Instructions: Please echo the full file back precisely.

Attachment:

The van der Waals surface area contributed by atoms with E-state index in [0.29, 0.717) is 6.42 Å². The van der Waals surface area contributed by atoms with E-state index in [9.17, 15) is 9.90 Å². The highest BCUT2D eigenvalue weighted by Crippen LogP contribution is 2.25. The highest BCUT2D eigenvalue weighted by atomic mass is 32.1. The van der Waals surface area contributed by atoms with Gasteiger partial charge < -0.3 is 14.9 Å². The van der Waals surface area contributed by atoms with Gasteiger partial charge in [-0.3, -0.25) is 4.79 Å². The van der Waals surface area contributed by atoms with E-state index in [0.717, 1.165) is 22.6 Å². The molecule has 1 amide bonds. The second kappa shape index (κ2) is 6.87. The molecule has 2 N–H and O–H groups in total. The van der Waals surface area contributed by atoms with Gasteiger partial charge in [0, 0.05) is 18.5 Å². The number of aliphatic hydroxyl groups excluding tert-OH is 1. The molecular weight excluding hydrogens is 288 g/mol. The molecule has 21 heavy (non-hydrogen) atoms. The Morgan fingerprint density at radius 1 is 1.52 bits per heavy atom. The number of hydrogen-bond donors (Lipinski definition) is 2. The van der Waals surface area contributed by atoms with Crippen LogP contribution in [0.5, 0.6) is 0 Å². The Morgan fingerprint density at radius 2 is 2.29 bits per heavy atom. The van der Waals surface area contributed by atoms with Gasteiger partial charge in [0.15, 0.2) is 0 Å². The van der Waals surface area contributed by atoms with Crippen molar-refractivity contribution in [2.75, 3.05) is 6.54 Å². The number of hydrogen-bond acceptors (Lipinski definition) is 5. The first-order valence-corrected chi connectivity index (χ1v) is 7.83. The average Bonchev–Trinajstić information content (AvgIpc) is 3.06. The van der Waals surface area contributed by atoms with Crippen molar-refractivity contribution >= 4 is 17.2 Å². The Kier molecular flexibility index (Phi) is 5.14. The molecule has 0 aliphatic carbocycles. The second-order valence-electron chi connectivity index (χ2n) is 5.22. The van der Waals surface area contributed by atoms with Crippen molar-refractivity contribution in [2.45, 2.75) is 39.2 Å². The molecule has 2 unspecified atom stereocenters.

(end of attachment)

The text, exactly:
The van der Waals surface area contributed by atoms with E-state index in [0.29, 0.717) is 6.42 Å². The van der Waals surface area contributed by atoms with E-state index in [9.17, 15) is 9.90 Å². The highest BCUT2D eigenvalue weighted by Crippen LogP contribution is 2.25. The highest BCUT2D eigenvalue weighted by atomic mass is 32.1. The van der Waals surface area contributed by atoms with Gasteiger partial charge < -0.3 is 14.9 Å². The van der Waals surface area contributed by atoms with Gasteiger partial charge in [-0.3, -0.25) is 4.79 Å². The van der Waals surface area contributed by atoms with E-state index in [0.717, 1.165) is 22.6 Å². The molecule has 1 amide bonds. The second kappa shape index (κ2) is 6.87. The molecule has 2 N–H and O–H groups in total. The van der Waals surface area contributed by atoms with Gasteiger partial charge in [0, 0.05) is 18.5 Å². The number of aliphatic hydroxyl groups excluding tert-OH is 1. The molecular weight excluding hydrogens is 288 g/mol. The molecule has 21 heavy (non-hydrogen) atoms. The Morgan fingerprint density at radius 1 is 1.52 bits per heavy atom. The number of hydrogen-bond donors (Lipinski definition) is 2. The van der Waals surface area contributed by atoms with Crippen LogP contribution in [0.5, 0.6) is 0 Å². The Morgan fingerprint density at radius 2 is 2.29 bits per heavy atom. The van der Waals surface area contributed by atoms with Gasteiger partial charge in [0.15, 0.2) is 0 Å². The van der Waals surface area contributed by atoms with Crippen molar-refractivity contribution in [2.75, 3.05) is 6.54 Å². The number of hydrogen-bond acceptors (Lipinski definition) is 5. The first-order valence-corrected chi connectivity index (χ1v) is 7.83. The average Bonchev–Trinajstić information content (AvgIpc) is 3.06. The van der Waals surface area contributed by atoms with Crippen molar-refractivity contribution >= 4 is 17.2 Å². The Kier molecular flexibility index (Phi) is 5.14. The molecule has 0 aliphatic carbocycles. The second-order valence-electron chi connectivity index (χ2n) is 5.22. The van der Waals surface area contributed by atoms with Crippen molar-refractivity contribution in [2.45, 2.75) is 39.2 Å². The molecule has 2 unspecified atom stereocenters.